My first U2 show – correction - my first U2 experience, because this was much more than just a show.
I arrived at the stadium around 1.00pm – at this stage temperatures were well into the thirties, one of the warmest days of the year so far. I immediately made my way to the GA queue, expecting thousands of people to be there in front of me. Instead, there was a queue of maybe 500-1000, with space set aside for much more. I negociated through the lanes which had been fenced off by Twickenham staff (there were 25 in total) and ended up in lane 19 (my lucky number). I couldn’t believe it when word reached me that everyone from lane 25-14 would get a wristband to get access to the ‘inner circle’.
I didn’t have long to wait either; at 2.00pm, wristbands were handed out. Everyone around was sweaty, dirty and tired, but the smiles on their faces were defiant. Our arms weren’t entwined, but we were the chosen few. Under a bright blue sky, we waited for another couple of hours, before being slowly let in. I must give a special mention to everyone who works at Twickenham – the organisation appeared effortless, which is a real sign that they had it spot on.
As soon as I was in the stadium, I bid my queue friends farewell, and went to refill my water bottle and take a minute in the shade. Once I had my place in the crowd, I was determined there would no turning back for me. I made my way onto the pitch, and into the inner circle. This covered the front third of the pitch, and contained around 4000 people.
In my wildest dreams, I had never expected to get so close. I hadn’t thought about it, so had no idea where the best place to stand would be. The Edge’s side seemed to be more crowded, so I decided to stand beside the b-stage on Adam’s side, only one person back from the barrier. A good choice, close enough to see the stage, far away enough to get a good view of the big screen and every so often, a member of my favourite band would come and stand less than 5ft away!
The first support act, Idlewild, came on at 5.30pm. Only about half the crowd was in, and although I thought they were pretty good, the biggest reaction they received was a round of applause from the inner circle at the end of each song. The singer summed it up when he said “it’s not easy to open for U2….we’re doing our best”.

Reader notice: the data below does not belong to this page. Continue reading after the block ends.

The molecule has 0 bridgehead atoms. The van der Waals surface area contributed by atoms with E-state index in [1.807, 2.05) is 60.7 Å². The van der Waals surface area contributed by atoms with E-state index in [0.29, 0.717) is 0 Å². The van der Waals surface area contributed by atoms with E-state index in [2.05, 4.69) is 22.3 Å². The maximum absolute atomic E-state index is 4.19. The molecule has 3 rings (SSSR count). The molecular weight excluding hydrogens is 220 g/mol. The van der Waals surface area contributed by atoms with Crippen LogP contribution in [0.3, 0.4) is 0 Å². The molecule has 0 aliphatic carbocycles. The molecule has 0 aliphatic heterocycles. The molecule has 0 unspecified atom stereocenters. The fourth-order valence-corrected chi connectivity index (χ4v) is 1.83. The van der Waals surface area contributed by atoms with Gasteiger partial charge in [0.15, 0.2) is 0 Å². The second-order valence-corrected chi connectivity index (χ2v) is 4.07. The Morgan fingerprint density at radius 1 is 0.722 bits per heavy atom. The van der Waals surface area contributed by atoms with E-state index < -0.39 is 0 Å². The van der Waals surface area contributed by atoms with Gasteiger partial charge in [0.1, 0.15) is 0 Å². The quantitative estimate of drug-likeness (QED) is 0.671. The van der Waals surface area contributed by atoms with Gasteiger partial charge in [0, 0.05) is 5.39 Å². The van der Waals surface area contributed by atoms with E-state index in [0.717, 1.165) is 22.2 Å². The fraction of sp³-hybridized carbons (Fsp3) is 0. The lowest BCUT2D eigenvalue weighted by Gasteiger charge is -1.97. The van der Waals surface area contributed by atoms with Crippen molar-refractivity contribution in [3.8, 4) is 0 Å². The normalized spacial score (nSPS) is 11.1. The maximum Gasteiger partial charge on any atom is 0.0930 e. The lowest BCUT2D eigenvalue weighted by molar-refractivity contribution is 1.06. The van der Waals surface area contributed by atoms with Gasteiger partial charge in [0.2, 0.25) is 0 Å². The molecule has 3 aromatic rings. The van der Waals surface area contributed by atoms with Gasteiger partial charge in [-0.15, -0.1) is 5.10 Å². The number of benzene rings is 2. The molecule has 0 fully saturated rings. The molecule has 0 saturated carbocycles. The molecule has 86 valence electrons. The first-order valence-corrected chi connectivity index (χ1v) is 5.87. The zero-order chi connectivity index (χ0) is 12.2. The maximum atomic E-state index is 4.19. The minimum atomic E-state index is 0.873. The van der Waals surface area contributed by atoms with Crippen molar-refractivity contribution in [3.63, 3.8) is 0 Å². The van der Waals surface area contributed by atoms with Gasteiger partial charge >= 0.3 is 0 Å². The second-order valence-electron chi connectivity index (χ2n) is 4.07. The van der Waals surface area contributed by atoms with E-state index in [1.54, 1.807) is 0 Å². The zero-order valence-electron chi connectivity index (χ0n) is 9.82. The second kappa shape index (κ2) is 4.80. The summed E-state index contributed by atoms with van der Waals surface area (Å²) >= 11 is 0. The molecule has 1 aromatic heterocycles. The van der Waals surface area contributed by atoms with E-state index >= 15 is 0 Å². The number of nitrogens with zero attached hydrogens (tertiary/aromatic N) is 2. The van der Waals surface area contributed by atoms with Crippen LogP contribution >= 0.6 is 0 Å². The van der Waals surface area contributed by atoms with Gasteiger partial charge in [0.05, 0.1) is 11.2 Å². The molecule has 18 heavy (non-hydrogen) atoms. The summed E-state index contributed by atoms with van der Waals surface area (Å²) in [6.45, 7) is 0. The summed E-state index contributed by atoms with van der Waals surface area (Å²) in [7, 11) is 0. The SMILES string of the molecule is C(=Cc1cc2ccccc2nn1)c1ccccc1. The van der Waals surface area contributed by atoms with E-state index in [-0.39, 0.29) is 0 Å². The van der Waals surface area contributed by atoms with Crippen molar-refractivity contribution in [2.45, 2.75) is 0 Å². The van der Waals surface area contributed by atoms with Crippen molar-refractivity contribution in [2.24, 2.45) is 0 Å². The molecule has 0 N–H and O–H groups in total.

Ash, the second support act, were excellent. They seemed to really enjoy being up there, and by the end of their set, had us bouncing up and down to Burn Baby Burn. They wanted to keep playing, but it was time to prepare for U2.
At 8.15pm, the Arcade fire came over the PA; the hardcore fans in the ellipse recognised this immediately, and started going bonkers (something they would be doing a lot throughout the show.) A few minutes later and U2 appeared, starting straight into VERTIGO. This time, everyone went bonkers.
I had been hoping for a bit of a setlist shake-up, and wasn’t disappointed when we had a surprise as early as the second song – ALL BECAUSE OF YOU. This song rocks. And the rocking continued into THE ELECTRIC CO. – I’m not sure but I think Bono mixed things up and changed some words for this. We also got a snippet of Nelly’s Hot in Herre around this point. It was indeed hot in here, but nobody’s enthusiasm was waning.
As The Edge started into ELEVATION, we needed no prompting to start our off-key, out of tune woo-oo-oo’s. I sincerely hope there were no tapers near me. Bono seemed pleased with our enthusiasm, and it felt like we were left singing on our own for longer than usual.
NEW YEAR’S DAY followed – Adam made his first visit to the b-stage here. As I have read in other reviews, he looked happy and relaxed throughout, and seemed to enjoy the show almost as much as us. The Edge made playing two instruments almost at once look effortless.
On what was truly a beautiful day, BEAUTIFUL DAY came next. As for the last 20 minutes, everyone went bonkers for this.
Bono asked the audience to “turn this place into a church” for I STILL HAVEN’T FOUND – hands above our heads we clapped along with Larry’s beat. All that was missing was the gospel choir.
The major surprise of the show for most people was WHO’S GONNA RIDE YOUR WILD HORSES. I say for most people, because those of us by the b-stage knew this would happen when Bono’s tech came out before the show and taped the words to the foot of the stage. He sang it over on The Edge’s side, so I don’t know if he had to use them or not. As a side note, the tech had a good sense of humour, sticking a piece of masking tape to a security guard’s back. Everything about this show was entertaining.